Ian Morton, Challenge Leader
Many wonderful overseas expeditions during 2022 including Saigon to Angkor Wat Bike Ride, Cycle Albania and Cycle India and The Taj Mahal. However my favourite this year was Cycle Sri Lanka as it was just lovely to be travelling again. Tea plantations, elephants, mountain passes, waterfalls and beautiful beaches made it such an amazing experience. A professional, well liked guiding team combined with a fun group keen to push themselves helped make it a memorable experience.
Colin Lovell, Challenge Leader
On 4 June 2023, I flew to Tirana, the capital of little visited Albania. I was met by a feisty little powerhouse called Antonela who was soon to become my guide, room mate, companion and friend. She and I were to take on the reconnaissance for the new Trek the Accursed Albanian Alps Challenge which runs along the border between Albania, Montenegro and Kosovo. Far from being accursed, they were truly breathtaking. The rock is similar to the Dolomiti stone and rises dramatically in pinnacles to create some of the most stunning mountains I had ever seen.
I was besotted and vowed instantly to explore these mountains further. Since those first days in these mountains and the Charity Challenge trek itself, I have returned already and completed the Peaks of the Balkans 10 day trail and already plan to revisit again next Summer.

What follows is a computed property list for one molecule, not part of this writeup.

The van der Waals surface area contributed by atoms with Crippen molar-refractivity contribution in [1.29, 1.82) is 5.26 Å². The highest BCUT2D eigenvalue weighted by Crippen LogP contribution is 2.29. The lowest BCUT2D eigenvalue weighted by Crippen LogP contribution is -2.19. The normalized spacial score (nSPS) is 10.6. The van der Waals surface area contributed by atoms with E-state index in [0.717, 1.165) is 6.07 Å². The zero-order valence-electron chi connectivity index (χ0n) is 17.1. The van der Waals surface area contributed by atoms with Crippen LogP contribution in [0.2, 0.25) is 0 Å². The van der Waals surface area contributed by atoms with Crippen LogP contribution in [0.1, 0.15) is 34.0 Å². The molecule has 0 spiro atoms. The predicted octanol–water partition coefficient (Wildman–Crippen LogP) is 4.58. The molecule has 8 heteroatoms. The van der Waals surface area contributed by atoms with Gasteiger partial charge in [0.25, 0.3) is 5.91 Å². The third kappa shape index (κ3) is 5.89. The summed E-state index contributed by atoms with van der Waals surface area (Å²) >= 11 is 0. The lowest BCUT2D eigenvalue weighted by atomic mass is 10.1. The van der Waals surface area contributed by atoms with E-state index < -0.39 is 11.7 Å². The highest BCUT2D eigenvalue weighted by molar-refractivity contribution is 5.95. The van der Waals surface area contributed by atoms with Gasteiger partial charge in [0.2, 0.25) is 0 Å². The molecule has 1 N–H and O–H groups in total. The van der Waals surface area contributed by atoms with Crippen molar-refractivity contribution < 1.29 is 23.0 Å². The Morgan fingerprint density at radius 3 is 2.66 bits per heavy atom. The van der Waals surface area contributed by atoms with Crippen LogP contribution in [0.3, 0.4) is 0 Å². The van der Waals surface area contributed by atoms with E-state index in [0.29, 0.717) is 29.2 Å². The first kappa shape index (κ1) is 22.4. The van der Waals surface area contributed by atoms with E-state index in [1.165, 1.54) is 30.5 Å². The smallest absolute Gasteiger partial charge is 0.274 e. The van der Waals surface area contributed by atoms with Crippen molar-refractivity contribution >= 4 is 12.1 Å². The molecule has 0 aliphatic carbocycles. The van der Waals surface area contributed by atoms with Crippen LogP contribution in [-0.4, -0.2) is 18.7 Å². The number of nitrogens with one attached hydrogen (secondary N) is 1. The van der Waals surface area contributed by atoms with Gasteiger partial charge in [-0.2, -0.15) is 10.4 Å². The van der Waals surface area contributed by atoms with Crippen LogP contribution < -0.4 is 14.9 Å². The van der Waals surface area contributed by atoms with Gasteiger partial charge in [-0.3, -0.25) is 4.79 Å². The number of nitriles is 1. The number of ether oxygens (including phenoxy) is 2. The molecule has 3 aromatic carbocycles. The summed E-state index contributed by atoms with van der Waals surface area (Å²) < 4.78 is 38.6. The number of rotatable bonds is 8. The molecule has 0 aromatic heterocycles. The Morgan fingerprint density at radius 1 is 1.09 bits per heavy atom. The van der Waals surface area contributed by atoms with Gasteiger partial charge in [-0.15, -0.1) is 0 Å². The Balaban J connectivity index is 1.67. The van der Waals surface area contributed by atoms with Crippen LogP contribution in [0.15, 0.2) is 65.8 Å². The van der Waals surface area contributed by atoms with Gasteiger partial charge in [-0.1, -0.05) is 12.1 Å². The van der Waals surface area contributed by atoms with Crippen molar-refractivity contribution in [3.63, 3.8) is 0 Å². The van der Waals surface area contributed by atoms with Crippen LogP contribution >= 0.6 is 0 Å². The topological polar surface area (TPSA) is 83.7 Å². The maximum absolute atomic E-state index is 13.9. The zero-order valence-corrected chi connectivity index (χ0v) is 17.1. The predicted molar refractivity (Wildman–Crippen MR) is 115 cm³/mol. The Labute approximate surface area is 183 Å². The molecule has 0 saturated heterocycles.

So when this small group of 12 Charity Challenge participants arrived at the airport, I was brimming with enthusiasm and excitement to share with them this beautiful country, it’s turbulent history and fascinating culture. I think it’s fair to say that the week just got better and better. Initially stalled by transport problems and challenged with dreary weather, by day 3, the mountains showed us their true potential. The sun came out, the longest trek day stretched ahead of us but spirits were high as we left Vuthaj to walk over the Peja Pass to the ancient town of Theth.
There was still a little snow lying on the highest shaded areas but the meadows were covered in alpine flowers and bird song could be heard as we walked. Much of the first days trek led us through dense beech forests before climbing more steeply through rocky passes as the week continued.